Singapore Island Country Club (SICC)
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The Singapore Island Country Club (SICC) was formed in 1963 after the merger of the Royal Singapore Golf Club and the Royal Island Club. It has since then been one of the most prestigious country clubs in Singapore. It is mainly known for its fine golf courses which have played host to numerous tournaments.
The Golf Club (the original name of the Royal Singapore Golf Club) was formed in 1891. Its members played the game on the race course owned by the Singapore Sporting Club located at Race Course Road where Farrer Park is today. With business activities growing in the area, the Golf Club moved to a new home at Bukit Timah in 1924. On 12 November 1938, when King George VI became the patron of the Club, its name was changed to the Royal Singapore Golf Club.
The Race Course Golf Club (the original name of the Royal Island Club) was formed in 1924 and comprised members of the Sporting Club and those of the Royal Golf Club who did not want to join the club when it moved to Bukit Timah. Asians who were members of the Sporting Club could not join the Royal Golf Club as it was exclusively for Europeans. But now they could now tee off by joining the Race Course Golf Club (also known as the Turf Club Golf Club, as the Sporting Club was renamed the Turf Club in 1924). In 1932, the Race Course Golf Club opened their new golf course in MacRitchie catchment area, and the club was renamed the Island Club. Membership was opened to everyone though the bulk of it was made up of members of the Race Course Golf Club, which was liquidated in 1932. The clubhouse of the Island Club was officially opened on 27 August 1932. The occasion, officiated by the Governor Sir Cecil Clementi Smith, was historic as it marked the beginning of the first truly multi-racial club in Singapore. As with the Royal Singapore Golf Club, the gracing of the Island Club by a British royalty in October 1952, led to its renaming to the Royal Island Club.
After the war, the Royal Island Club flourished because of its cosmopolitan and friendly outlook. The Royal Golf Club however, by hanging on to its exclusively European and colonial mentality, not only dwindled but was viewed as anachronistic amidst Singapore's strive for her own nationhood and national identity. The Royal Golf Glub approached the President of the Royal Island Club then, Dato' Loke Wan Tho, for a merger between the two clubs.
On 1 July 1963, the merger between the Royal Singapore Golf Club and the Royal Island Club proceeded, and the new club was named the Singapore Island Country Club (SICC). The last evening when the two clubs were to exist as separate entities witnessed two different kind of celebrations at the clubs; merriment at the club at Thomson as members of the Royal Island Club looked forward to new experiences, and gloom at the club at Bukit Timah as members of the Royal Singapore Golf Club lowered the Union Jack and bade farewell to a privileged era.
After the merger, golfers preferred the Bukit Timah and Sime Road courses that used to belong to the Royal Singapore Golf Club as they were superior. Hence, the ex-Island Club's location was subsequently less used. The increase in membership brought about a need to construct a new and better course to serve their needs. In 1964, the Public Utilities Board (PUB) granted permission for the building of a new course. British golf architect, Frank Pennik of C.K Cotton and Company, was given the job of constructing the 7,000 yard (6,500 m) course. It took three years and cost $700,000. The fist nine holes were opened for play in August 1968 but it was only officially opened in 1970 by then Chief Justice Wee Chong Jin.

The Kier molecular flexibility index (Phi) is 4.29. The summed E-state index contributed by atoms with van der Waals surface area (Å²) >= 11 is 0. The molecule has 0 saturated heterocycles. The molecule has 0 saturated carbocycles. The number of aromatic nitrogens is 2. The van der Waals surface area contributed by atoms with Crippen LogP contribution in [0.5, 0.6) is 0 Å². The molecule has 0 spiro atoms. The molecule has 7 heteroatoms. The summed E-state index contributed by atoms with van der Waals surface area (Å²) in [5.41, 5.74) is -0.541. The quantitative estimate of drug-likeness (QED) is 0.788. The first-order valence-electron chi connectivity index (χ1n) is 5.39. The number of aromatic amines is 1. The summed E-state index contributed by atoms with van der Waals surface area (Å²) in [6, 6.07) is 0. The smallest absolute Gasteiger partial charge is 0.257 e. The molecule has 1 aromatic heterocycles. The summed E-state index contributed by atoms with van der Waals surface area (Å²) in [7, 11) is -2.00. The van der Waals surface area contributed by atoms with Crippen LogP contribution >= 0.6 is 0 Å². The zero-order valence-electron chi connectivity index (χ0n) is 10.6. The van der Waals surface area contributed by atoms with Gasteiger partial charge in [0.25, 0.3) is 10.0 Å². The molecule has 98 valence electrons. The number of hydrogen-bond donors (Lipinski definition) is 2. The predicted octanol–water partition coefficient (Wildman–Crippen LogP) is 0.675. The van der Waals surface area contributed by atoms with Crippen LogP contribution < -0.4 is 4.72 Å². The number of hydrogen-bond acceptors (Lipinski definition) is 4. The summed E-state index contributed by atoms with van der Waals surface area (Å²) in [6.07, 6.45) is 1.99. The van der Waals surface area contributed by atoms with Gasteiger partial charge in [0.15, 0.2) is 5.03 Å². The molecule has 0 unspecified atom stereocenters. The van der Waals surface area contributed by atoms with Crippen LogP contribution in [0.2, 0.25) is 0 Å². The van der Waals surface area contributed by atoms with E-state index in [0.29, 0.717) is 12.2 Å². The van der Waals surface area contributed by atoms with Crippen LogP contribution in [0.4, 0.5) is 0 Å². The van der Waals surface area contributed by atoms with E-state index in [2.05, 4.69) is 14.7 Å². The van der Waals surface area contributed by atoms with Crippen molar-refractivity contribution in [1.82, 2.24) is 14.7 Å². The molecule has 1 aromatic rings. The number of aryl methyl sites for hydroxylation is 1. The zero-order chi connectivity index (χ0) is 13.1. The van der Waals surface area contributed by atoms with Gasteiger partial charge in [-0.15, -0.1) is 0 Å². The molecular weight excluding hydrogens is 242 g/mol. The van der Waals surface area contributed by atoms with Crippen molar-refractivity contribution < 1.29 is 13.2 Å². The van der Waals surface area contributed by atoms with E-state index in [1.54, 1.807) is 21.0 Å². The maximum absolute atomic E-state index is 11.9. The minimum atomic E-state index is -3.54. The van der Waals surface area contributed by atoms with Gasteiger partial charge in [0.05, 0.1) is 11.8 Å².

The SICC's crest, a combination of a lion and a sea eagle surrounded by a belt, was designed by C. d'O. Pilkington Jackson, a British sculptor, showed the key elements of the Island's and the Royal's crests.
Besides golf, the club also provides other recreational activities, including tennis, squash, swimming, bowling as well as other activities like bridge and dance classes.
Potential members in the year 2000 would have to pay between $130 000 to $135 000 for a local ordinary (transferable) membership in the open market.
The club now has four 18-hole courses at two sites, called Island and Bukit, only a short drive apart and located in the center of Singapore island. The 6,482-yard Island (Old) course and recently renovated 6,991-yard New Course each winds along the Peirce Reservoir with stunning water views. The untamed feel is enhanced by the lack of visible link-side housing and the club's decision to eliminate signage from the tee boxes, and the monkeys playing in the trees along the fairways.
At the club's Bukit location are two courses with hilly layouts; the 6,276-yard Bukit Course, a major tournament site that rarely allows visitors, and the 6,538-yard Sime Course.
Gabriel Tan, 2001
Reutens, L. (1993). The Eagle and the Lion: A history of the Singapore Island Country Club. Singapore: The Club.
(Call no.: RSING 367.95957 REU)
Singapore: SICC to upgrade golf courses as part of S$60m plan. (1992, October 30). The Business Times, p. 2.
The information in this article is valid as at 2001 and correct as far as we are able to ascertain from our sources. It is not intended to be an exhaustive or complete history of the subject. Please contact the Library for further reading materials on the topic.